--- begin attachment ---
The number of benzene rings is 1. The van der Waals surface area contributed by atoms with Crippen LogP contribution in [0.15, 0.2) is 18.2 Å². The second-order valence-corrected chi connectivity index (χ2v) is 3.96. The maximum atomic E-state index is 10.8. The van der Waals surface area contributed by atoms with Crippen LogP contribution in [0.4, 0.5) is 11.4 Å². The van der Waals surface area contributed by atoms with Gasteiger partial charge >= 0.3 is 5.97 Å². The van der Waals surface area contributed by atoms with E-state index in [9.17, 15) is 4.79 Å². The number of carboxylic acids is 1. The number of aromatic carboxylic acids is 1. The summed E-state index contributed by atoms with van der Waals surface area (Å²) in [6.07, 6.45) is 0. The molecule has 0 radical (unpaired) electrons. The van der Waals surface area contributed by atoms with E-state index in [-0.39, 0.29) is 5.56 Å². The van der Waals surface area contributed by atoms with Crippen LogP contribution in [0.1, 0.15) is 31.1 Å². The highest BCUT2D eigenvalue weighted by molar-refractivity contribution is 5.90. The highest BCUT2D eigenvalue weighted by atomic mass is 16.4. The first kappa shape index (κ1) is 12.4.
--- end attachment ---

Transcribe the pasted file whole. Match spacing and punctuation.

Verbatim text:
The number of benzene rings is 1. The van der Waals surface area contributed by atoms with Crippen LogP contribution in [0.15, 0.2) is 18.2 Å². The second-order valence-corrected chi connectivity index (χ2v) is 3.96. The maximum atomic E-state index is 10.8. The van der Waals surface area contributed by atoms with Crippen LogP contribution in [0.4, 0.5) is 11.4 Å². The van der Waals surface area contributed by atoms with Gasteiger partial charge >= 0.3 is 5.97 Å². The van der Waals surface area contributed by atoms with E-state index in [9.17, 15) is 4.79 Å². The number of carboxylic acids is 1. The number of aromatic carboxylic acids is 1. The summed E-state index contributed by atoms with van der Waals surface area (Å²) in [6.07, 6.45) is 0. The molecule has 0 radical (unpaired) electrons. The van der Waals surface area contributed by atoms with E-state index in [-0.39, 0.29) is 5.56 Å². The van der Waals surface area contributed by atoms with Crippen LogP contribution in [0.1, 0.15) is 31.1 Å². The highest BCUT2D eigenvalue weighted by molar-refractivity contribution is 5.90. The highest BCUT2D eigenvalue weighted by atomic mass is 16.4. The first kappa shape index (κ1) is 12.4.